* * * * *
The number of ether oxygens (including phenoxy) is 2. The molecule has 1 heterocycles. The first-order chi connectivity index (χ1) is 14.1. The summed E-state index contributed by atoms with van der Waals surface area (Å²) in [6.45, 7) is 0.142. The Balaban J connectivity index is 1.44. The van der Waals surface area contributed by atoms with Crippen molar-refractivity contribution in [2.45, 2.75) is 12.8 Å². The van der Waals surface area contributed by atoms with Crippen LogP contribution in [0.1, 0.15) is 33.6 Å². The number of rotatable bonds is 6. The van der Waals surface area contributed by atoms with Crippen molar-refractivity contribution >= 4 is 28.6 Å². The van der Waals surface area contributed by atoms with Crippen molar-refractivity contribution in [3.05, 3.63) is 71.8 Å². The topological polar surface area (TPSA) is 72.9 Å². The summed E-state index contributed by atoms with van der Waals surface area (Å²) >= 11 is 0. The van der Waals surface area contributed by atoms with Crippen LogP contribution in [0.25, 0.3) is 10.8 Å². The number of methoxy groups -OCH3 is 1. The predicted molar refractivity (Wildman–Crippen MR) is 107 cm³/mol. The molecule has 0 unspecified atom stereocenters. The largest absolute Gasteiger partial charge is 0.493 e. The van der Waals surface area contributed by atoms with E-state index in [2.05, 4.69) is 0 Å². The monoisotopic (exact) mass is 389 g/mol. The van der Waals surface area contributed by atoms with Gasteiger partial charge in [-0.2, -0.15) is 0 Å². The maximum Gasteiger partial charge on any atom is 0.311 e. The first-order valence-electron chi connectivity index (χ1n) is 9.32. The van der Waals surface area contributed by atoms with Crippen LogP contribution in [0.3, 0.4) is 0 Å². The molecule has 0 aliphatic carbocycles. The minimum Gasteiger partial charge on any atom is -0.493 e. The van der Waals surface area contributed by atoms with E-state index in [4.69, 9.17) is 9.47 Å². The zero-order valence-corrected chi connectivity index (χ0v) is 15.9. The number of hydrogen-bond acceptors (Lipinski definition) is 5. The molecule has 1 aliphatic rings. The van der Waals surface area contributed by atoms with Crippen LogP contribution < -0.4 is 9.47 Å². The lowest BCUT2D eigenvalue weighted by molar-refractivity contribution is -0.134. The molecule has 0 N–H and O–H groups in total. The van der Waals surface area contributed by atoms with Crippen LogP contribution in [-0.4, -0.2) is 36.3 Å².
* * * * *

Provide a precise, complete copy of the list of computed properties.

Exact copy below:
The number of ether oxygens (including phenoxy) is 2. The molecule has 1 heterocycles. The first-order chi connectivity index (χ1) is 14.1. The summed E-state index contributed by atoms with van der Waals surface area (Å²) in [6.45, 7) is 0.142. The Balaban J connectivity index is 1.44. The van der Waals surface area contributed by atoms with Crippen molar-refractivity contribution in [2.45, 2.75) is 12.8 Å². The van der Waals surface area contributed by atoms with Crippen LogP contribution in [0.1, 0.15) is 33.6 Å². The number of rotatable bonds is 6. The van der Waals surface area contributed by atoms with Crippen molar-refractivity contribution >= 4 is 28.6 Å². The van der Waals surface area contributed by atoms with Crippen molar-refractivity contribution in [3.05, 3.63) is 71.8 Å². The topological polar surface area (TPSA) is 72.9 Å². The summed E-state index contributed by atoms with van der Waals surface area (Å²) >= 11 is 0. The van der Waals surface area contributed by atoms with Crippen LogP contribution in [0.25, 0.3) is 10.8 Å². The number of methoxy groups -OCH3 is 1. The predicted molar refractivity (Wildman–Crippen MR) is 107 cm³/mol. The molecule has 0 unspecified atom stereocenters. The largest absolute Gasteiger partial charge is 0.493 e. The van der Waals surface area contributed by atoms with E-state index in [2.05, 4.69) is 0 Å². The monoisotopic (exact) mass is 389 g/mol. The van der Waals surface area contributed by atoms with Gasteiger partial charge in [-0.2, -0.15) is 0 Å². The maximum Gasteiger partial charge on any atom is 0.311 e. The first-order valence-electron chi connectivity index (χ1n) is 9.32. The van der Waals surface area contributed by atoms with Crippen LogP contribution in [0.3, 0.4) is 0 Å². The molecule has 0 aliphatic carbocycles. The minimum Gasteiger partial charge on any atom is -0.493 e. The van der Waals surface area contributed by atoms with E-state index in [4.69, 9.17) is 9.47 Å². The zero-order valence-corrected chi connectivity index (χ0v) is 15.9. The number of hydrogen-bond acceptors (Lipinski definition) is 5. The molecule has 1 aliphatic rings. The van der Waals surface area contributed by atoms with Crippen LogP contribution < -0.4 is 9.47 Å². The lowest BCUT2D eigenvalue weighted by molar-refractivity contribution is -0.134. The molecule has 0 N–H and O–H groups in total. The van der Waals surface area contributed by atoms with Crippen LogP contribution in [-0.4, -0.2) is 36.3 Å².